“I still have to wrap my head around the idea of someone being [anti] transgender people ‘because of his.her their atheism’ .”

    YES. I, too, do not see how one could CAUSE the other. Atheism and anti-(*) are two separate characteristics of a person. Association is not Causation.

  17. damien75 says

    On the other hand, I can see how being right about one thing could make them so bold as to think they are right about the next thing. It could give them confidence.

  18. AMM says

    ernezabet @ 8:

    “This is a beautiful amazing world we live in and Zinnia is just one part of that beauty.”

    And even if you think she isn’t “one part of that beauty,” it would still be no reason to harass her and put her down. She’s not hurting anyone[*], she’s just living her life and sharing her perspective with those who are interested.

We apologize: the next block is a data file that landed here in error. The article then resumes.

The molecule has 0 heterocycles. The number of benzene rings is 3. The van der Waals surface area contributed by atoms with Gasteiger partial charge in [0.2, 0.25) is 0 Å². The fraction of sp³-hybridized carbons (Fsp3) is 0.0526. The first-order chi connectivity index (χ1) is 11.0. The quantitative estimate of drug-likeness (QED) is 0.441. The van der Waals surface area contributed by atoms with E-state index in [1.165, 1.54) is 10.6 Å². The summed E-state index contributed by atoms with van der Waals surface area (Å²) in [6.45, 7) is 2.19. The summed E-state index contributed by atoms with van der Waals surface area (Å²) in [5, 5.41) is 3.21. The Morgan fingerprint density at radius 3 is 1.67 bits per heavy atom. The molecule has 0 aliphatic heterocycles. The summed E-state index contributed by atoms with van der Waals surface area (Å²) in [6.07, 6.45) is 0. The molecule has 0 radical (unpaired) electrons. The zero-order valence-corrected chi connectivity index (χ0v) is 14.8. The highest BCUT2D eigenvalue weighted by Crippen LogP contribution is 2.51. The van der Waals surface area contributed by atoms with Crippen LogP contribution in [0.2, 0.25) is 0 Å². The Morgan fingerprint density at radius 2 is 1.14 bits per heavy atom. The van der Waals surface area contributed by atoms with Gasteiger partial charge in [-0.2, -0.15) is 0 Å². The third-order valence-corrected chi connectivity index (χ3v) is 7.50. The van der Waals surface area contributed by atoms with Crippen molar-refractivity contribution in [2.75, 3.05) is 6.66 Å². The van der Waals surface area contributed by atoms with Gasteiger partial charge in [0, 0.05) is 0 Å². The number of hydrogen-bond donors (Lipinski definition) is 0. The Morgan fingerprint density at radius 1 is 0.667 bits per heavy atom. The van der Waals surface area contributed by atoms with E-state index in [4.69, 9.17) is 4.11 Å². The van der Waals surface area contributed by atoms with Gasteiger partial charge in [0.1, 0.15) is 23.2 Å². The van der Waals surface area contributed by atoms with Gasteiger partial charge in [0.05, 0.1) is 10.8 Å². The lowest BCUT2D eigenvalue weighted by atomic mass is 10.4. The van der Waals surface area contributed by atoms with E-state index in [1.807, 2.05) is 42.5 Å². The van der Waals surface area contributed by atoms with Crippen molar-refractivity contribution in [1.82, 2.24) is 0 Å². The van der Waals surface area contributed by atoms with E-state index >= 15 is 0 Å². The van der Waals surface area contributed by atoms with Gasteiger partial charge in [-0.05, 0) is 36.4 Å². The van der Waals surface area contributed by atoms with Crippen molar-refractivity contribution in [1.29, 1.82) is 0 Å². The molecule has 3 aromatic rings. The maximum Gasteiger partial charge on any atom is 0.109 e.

[*] N.B.: being the sort of conundrum that makes small, rigid minds ‘splode’ doesn’t count as “hurting.” After all, few here would claim that the wave-particle duality is hurting anyone.

  19. ernezabet says

    AMM
    PLEASE re-read my comment. I’m on Zinna’s side. I called her beautiful.
    *rubbing eyes*
    I think she’s fucking awesome and a lot braver than me.

  20. Freodin says

    #Jadzia626

    If somebody argues that science supports transphobia I am afraid they don’t really know much about the science behind sexual dimorphism, endocrinology, and the development of sexuality and gender identity. Even if all of human diversity isn’t explained by science yet, especially since neuroscience has a lot more to figure out, it doesn’t mean that human diversity isn’t real or is imagined. Believing so would be scientism, not science.

    I will readily admit that I don’t know much about the science behind the phenomenon… and while that doesn’t keep me from accepting these people, it makes it difficult for me to understand them.

    My google-fu really sucks… could you point me to some scientific explanations for this situtation?

  21. AMM says

    ernezabet @20

    Sorry, I wasn’t intending to contradict you. I agree she’s amazing. (Not to mention cute :-) )